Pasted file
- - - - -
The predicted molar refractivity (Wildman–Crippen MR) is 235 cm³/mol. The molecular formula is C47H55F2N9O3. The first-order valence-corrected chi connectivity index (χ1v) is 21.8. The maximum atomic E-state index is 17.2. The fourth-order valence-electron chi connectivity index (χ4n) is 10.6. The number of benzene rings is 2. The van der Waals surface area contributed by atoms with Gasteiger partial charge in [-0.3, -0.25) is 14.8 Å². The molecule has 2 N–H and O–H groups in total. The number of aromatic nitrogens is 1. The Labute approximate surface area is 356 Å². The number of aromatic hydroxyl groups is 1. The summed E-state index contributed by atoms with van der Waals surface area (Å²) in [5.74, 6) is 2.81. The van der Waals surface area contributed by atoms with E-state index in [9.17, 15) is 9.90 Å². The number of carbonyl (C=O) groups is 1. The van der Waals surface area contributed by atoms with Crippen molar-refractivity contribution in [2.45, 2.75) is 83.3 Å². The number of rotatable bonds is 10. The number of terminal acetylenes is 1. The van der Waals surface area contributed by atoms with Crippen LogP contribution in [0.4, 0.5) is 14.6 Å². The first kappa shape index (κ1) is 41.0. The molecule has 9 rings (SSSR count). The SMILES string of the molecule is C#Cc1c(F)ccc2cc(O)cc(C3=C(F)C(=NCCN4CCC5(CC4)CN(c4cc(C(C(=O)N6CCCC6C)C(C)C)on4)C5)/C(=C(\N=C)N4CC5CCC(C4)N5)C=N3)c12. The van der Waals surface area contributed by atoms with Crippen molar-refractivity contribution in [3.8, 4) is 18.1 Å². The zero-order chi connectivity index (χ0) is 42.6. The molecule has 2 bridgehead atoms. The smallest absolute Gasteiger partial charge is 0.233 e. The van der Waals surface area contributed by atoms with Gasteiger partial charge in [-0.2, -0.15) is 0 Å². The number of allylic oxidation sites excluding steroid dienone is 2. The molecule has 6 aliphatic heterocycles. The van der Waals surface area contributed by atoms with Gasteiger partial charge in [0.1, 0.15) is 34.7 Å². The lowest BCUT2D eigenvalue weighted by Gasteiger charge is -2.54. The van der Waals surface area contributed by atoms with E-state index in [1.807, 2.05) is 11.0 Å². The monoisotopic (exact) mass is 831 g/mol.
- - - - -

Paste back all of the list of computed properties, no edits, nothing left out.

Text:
The predicted molar refractivity (Wildman–Crippen MR) is 235 cm³/mol. The molecular formula is C47H55F2N9O3. The first-order valence-corrected chi connectivity index (χ1v) is 21.8. The maximum atomic E-state index is 17.2. The fourth-order valence-electron chi connectivity index (χ4n) is 10.6. The number of benzene rings is 2. The van der Waals surface area contributed by atoms with Gasteiger partial charge in [-0.3, -0.25) is 14.8 Å². The molecule has 2 N–H and O–H groups in total. The number of aromatic nitrogens is 1. The Labute approximate surface area is 356 Å². The number of aromatic hydroxyl groups is 1. The summed E-state index contributed by atoms with van der Waals surface area (Å²) in [5.74, 6) is 2.81. The van der Waals surface area contributed by atoms with E-state index in [9.17, 15) is 9.90 Å². The number of carbonyl (C=O) groups is 1. The van der Waals surface area contributed by atoms with Crippen molar-refractivity contribution in [2.45, 2.75) is 83.3 Å². The number of rotatable bonds is 10. The number of terminal acetylenes is 1. The van der Waals surface area contributed by atoms with Crippen LogP contribution in [0.4, 0.5) is 14.6 Å². The first kappa shape index (κ1) is 41.0. The molecule has 9 rings (SSSR count). The SMILES string of the molecule is C#Cc1c(F)ccc2cc(O)cc(C3=C(F)C(=NCCN4CCC5(CC4)CN(c4cc(C(C(=O)N6CCCC6C)C(C)C)on4)C5)/C(=C(\N=C)N4CC5CCC(C4)N5)C=N3)c12. The van der Waals surface area contributed by atoms with Crippen molar-refractivity contribution in [3.8, 4) is 18.1 Å². The zero-order chi connectivity index (χ0) is 42.6. The molecule has 2 bridgehead atoms. The smallest absolute Gasteiger partial charge is 0.233 e. The van der Waals surface area contributed by atoms with Gasteiger partial charge in [-0.2, -0.15) is 0 Å². The number of allylic oxidation sites excluding steroid dienone is 2. The molecule has 6 aliphatic heterocycles. The van der Waals surface area contributed by atoms with Gasteiger partial charge in [0.1, 0.15) is 34.7 Å². The lowest BCUT2D eigenvalue weighted by Gasteiger charge is -2.54. The van der Waals surface area contributed by atoms with E-state index in [1.807, 2.05) is 11.0 Å². The monoisotopic (exact) mass is 831 g/mol.